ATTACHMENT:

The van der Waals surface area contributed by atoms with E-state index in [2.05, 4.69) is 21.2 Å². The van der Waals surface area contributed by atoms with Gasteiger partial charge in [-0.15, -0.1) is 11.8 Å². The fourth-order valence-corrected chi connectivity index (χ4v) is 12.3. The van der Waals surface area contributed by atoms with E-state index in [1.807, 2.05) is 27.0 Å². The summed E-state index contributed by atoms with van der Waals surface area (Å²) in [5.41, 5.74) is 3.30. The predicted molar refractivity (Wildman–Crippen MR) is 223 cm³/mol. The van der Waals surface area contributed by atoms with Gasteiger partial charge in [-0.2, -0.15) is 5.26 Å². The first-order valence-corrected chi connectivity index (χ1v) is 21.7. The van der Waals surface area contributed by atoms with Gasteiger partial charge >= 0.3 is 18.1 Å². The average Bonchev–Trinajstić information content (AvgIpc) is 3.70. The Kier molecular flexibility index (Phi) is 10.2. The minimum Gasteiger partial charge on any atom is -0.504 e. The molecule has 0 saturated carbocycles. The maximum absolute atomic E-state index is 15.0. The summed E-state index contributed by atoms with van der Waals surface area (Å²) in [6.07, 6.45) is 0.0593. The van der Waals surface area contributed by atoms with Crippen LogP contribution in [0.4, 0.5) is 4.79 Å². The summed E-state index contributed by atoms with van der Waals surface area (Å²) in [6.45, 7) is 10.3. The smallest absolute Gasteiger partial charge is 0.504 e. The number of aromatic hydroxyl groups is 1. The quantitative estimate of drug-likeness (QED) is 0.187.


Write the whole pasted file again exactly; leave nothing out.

The van der Waals surface area contributed by atoms with E-state index in [2.05, 4.69) is 21.2 Å². The van der Waals surface area contributed by atoms with Gasteiger partial charge in [-0.15, -0.1) is 11.8 Å². The fourth-order valence-corrected chi connectivity index (χ4v) is 12.3. The van der Waals surface area contributed by atoms with E-state index in [1.807, 2.05) is 27.0 Å². The summed E-state index contributed by atoms with van der Waals surface area (Å²) in [5.41, 5.74) is 3.30. The predicted molar refractivity (Wildman–Crippen MR) is 223 cm³/mol. The van der Waals surface area contributed by atoms with Gasteiger partial charge in [-0.2, -0.15) is 5.26 Å². The first-order valence-corrected chi connectivity index (χ1v) is 21.7. The van der Waals surface area contributed by atoms with Gasteiger partial charge >= 0.3 is 18.1 Å². The average Bonchev–Trinajstić information content (AvgIpc) is 3.70. The Kier molecular flexibility index (Phi) is 10.2. The minimum Gasteiger partial charge on any atom is -0.504 e. The molecule has 0 saturated carbocycles. The maximum absolute atomic E-state index is 15.0. The summed E-state index contributed by atoms with van der Waals surface area (Å²) in [6.07, 6.45) is 0.0593. The van der Waals surface area contributed by atoms with Crippen LogP contribution in [0.4, 0.5) is 4.79 Å². The summed E-state index contributed by atoms with van der Waals surface area (Å²) in [6.45, 7) is 10.3. The smallest absolute Gasteiger partial charge is 0.504 e. The number of aromatic hydroxyl groups is 1. The quantitative estimate of drug-likeness (QED) is 0.187.